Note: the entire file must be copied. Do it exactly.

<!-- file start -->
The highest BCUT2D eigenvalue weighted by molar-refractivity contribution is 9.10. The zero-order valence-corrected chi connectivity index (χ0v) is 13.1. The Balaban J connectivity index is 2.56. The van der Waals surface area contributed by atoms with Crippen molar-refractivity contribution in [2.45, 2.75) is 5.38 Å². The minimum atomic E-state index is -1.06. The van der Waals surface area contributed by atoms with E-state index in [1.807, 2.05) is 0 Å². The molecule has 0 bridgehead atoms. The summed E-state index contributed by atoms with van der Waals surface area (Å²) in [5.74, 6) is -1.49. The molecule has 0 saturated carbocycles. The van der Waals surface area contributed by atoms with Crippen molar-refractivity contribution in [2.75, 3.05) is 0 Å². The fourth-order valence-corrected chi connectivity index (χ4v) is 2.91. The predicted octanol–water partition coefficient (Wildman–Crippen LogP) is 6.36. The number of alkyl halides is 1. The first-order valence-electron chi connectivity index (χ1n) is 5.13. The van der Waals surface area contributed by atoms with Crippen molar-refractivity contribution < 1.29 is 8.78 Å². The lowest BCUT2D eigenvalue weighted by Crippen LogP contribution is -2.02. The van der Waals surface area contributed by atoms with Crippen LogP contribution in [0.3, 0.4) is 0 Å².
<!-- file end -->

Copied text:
The highest BCUT2D eigenvalue weighted by molar-refractivity contribution is 9.10. The zero-order valence-corrected chi connectivity index (χ0v) is 13.1. The Balaban J connectivity index is 2.56. The van der Waals surface area contributed by atoms with Crippen molar-refractivity contribution in [2.45, 2.75) is 5.38 Å². The minimum atomic E-state index is -1.06. The van der Waals surface area contributed by atoms with E-state index in [1.807, 2.05) is 0 Å². The molecule has 0 bridgehead atoms. The summed E-state index contributed by atoms with van der Waals surface area (Å²) in [5.74, 6) is -1.49. The molecule has 0 saturated carbocycles. The van der Waals surface area contributed by atoms with Crippen molar-refractivity contribution in [2.75, 3.05) is 0 Å². The fourth-order valence-corrected chi connectivity index (χ4v) is 2.91. The predicted octanol–water partition coefficient (Wildman–Crippen LogP) is 6.36. The number of alkyl halides is 1. The first-order valence-electron chi connectivity index (χ1n) is 5.13. The van der Waals surface area contributed by atoms with Crippen molar-refractivity contribution < 1.29 is 8.78 Å². The lowest BCUT2D eigenvalue weighted by Crippen LogP contribution is -2.02. The van der Waals surface area contributed by atoms with Crippen LogP contribution in [0.3, 0.4) is 0 Å².